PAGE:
LG. Hati & Skoll altar LG. Hati & Skoll altar LG. Hati & Skoll altar LG. Hati & Skoll altar LG. Hati & Skoll altar

LG. Hati & Skoll altar

$79.95
$79.95

This item is made to order. Please allow us 1 week processing time to create this item before shipping.

This is the largest style altar I have listed in this design.

It measures 14 x 9 inches!

All of our altars are 100% MADE FROM SCRATCH! This is how we do all of our wood working so when purchasing any altar from my store you know it was built from the ground up.

This altar is made from a beautiful piece of pine, is stained black ebony and I have used a wood burning tool to engrave the wood with Hati and Skoll chasing the sun and the moon.

On the back of this altar is a saw tooth hanger so it can either be used free standing or hung from a wall!

The edges of all of my altars are routed out to give them a more ornate look. If you are interested in having a custom design burnt into an altar feel free to contact me and to send a photo of what you'd like!

A bit about Hati & Skoll:

Skoll (pronounced roughly “SKOHL”; Old Norse Sköll, “One Who Mocks”) and Hati (pronounced “HAHT-ee”; Old Norse Hati, “One Who Hates”) are two wolves who are only mentioned in passing references that have to do with their pursuing Sol and Mani, the sun and moon, through the sky in hopes of devouring them. At Ragnarok, the downfall of the cosmos, they catch their prey as the sky and earth darken and collapse.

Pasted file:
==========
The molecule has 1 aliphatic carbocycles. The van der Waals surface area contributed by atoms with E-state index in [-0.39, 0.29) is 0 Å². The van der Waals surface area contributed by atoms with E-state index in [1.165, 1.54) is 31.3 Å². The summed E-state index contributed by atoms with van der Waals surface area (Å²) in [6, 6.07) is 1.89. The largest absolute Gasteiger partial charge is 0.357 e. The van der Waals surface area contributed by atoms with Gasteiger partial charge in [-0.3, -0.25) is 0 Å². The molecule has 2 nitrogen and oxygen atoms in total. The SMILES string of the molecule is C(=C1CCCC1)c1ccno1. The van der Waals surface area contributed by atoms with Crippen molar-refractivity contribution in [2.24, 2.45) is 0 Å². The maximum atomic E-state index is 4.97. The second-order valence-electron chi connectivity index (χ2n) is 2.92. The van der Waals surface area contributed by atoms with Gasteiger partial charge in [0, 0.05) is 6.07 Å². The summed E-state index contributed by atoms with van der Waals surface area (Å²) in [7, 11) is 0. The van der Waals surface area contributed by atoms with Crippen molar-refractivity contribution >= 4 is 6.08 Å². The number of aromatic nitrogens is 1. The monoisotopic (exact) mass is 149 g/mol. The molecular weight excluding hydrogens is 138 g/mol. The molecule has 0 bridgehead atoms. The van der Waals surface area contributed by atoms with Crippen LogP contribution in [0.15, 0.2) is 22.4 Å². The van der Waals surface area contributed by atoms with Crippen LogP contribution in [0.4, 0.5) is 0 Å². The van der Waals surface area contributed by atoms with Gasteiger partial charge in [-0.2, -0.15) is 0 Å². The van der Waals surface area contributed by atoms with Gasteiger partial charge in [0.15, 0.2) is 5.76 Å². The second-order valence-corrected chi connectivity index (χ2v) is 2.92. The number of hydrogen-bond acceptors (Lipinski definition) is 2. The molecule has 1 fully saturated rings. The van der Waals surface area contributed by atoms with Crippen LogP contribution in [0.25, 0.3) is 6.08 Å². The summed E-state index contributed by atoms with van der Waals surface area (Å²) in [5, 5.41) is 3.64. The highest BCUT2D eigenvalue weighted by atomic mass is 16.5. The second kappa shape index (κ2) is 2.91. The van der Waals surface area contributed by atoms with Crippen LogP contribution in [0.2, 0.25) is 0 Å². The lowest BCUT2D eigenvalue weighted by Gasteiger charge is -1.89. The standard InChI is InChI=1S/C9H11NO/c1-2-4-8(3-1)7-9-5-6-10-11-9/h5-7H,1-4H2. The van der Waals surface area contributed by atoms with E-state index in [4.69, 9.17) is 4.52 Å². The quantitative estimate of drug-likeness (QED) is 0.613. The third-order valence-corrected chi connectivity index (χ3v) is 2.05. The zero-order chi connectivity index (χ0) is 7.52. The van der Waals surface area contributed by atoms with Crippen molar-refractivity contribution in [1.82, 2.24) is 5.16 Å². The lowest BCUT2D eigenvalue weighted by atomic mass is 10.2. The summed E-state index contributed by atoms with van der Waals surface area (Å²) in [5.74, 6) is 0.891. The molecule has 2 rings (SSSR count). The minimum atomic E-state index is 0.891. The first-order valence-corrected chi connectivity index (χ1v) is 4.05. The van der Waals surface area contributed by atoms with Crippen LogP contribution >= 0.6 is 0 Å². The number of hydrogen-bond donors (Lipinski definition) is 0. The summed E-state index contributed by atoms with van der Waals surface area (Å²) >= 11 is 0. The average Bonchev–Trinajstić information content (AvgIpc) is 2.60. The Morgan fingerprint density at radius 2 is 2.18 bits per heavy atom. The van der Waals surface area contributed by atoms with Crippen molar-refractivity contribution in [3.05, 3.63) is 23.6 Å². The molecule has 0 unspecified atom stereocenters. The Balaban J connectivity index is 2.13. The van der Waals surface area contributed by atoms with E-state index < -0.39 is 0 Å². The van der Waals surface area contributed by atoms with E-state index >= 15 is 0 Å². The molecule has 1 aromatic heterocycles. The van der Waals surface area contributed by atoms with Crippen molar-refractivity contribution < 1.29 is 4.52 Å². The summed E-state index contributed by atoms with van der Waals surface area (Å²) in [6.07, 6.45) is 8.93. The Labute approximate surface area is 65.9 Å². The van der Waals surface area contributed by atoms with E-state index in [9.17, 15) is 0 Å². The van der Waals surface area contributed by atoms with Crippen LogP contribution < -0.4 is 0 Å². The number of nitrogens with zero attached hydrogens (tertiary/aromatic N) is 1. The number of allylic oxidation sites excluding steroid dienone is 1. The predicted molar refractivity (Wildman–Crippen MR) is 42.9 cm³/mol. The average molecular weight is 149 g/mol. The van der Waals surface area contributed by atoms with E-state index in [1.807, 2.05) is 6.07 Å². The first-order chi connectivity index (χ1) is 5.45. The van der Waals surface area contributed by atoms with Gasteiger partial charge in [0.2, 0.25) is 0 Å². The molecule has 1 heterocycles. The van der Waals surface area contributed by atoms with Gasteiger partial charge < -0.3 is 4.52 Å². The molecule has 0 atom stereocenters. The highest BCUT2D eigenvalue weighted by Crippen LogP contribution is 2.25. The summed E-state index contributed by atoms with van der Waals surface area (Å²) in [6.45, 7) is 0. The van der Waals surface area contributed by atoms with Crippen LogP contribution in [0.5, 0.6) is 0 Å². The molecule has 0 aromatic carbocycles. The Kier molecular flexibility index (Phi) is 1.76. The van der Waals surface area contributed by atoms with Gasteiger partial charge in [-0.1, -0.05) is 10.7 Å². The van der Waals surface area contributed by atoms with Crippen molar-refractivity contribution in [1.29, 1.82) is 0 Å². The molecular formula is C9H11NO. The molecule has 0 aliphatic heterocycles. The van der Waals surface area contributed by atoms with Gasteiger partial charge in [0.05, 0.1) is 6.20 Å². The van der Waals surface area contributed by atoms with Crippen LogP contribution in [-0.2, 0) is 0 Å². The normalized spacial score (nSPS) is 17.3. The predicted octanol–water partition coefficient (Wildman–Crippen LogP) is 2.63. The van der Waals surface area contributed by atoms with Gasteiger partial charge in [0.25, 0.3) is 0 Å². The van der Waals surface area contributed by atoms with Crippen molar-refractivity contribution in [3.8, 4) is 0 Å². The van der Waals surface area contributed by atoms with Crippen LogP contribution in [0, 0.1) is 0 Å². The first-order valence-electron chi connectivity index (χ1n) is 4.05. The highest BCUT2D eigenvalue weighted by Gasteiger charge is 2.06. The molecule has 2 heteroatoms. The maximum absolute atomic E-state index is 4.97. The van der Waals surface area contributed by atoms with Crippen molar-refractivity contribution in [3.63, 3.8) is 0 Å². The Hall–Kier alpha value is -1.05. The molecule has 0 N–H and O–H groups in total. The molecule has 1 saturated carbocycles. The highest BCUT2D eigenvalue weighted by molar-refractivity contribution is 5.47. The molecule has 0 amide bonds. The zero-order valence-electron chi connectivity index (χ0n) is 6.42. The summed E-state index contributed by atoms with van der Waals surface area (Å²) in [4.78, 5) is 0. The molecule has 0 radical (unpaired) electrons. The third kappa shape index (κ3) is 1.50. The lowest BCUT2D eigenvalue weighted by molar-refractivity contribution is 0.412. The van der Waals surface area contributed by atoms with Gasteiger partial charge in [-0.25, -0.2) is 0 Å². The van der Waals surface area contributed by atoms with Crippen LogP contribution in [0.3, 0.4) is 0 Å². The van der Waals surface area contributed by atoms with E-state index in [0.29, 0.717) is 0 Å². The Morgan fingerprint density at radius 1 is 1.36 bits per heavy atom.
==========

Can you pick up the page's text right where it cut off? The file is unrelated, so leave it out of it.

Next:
It’s not entirely clear which one of them pursues the sun and which pursues the moon. The medieval Icelandic historian Snorri Sturluson, whose works are typically taken at face value in low-quality introductory books on Norse mythology, claims that Skoll chases the sun and Hati the moon.[1] However, Snorri’s source in this passage, the Eddic poem Grímnismál, says the following in the relevant stanza:

Skoll is the name of the wolf
Who follows the shining priest
Into the desolate forest,
And the other is Hati,
Hróðvitnir’s son,
Who chases the bright bride of the sky.[2]

The noun used for Skoll’s prey, goði (“priest”), is masculine, and the noun used for Hati’s prey, brúðr (“bride”) is feminine. Since Mani (the moon) is male, and Sol (the sun) is female, the wording of this stanza strongly suggests that Skoll hunts the moon and Hati the sun.

This same stanza names the father of Hati (and surely, by extension, Skoll as well) as Hróðvitnir. Since another poem in the Poetic Edda, the Lokasenna, uses the essentially identical word Hróðrsvitnir (“Famous Wolf”[3]) as a byname for Fenrir,[4], the arch-wolf, it would seem that Fenrir is their father. This interpretation finds additional support in another Eddic poem, the Völuspá, which states that the children of Fenrir swallow the sun during Ragnarok.[5]

Ultimately, however, proposing a definitive genealogical relationship between Fenrir, Skoll, and Hati is futile. The sources themselves give contradictory interpretations, which reflects the lack of systematization or codification in the Norse religion back when it was a living tradition. As with so many other aspects of Norse mythology and religion, any single, tidy interpretation we might try to foist upon the material today in the interest of resolving its many contradictions is a modern, artificial imposition.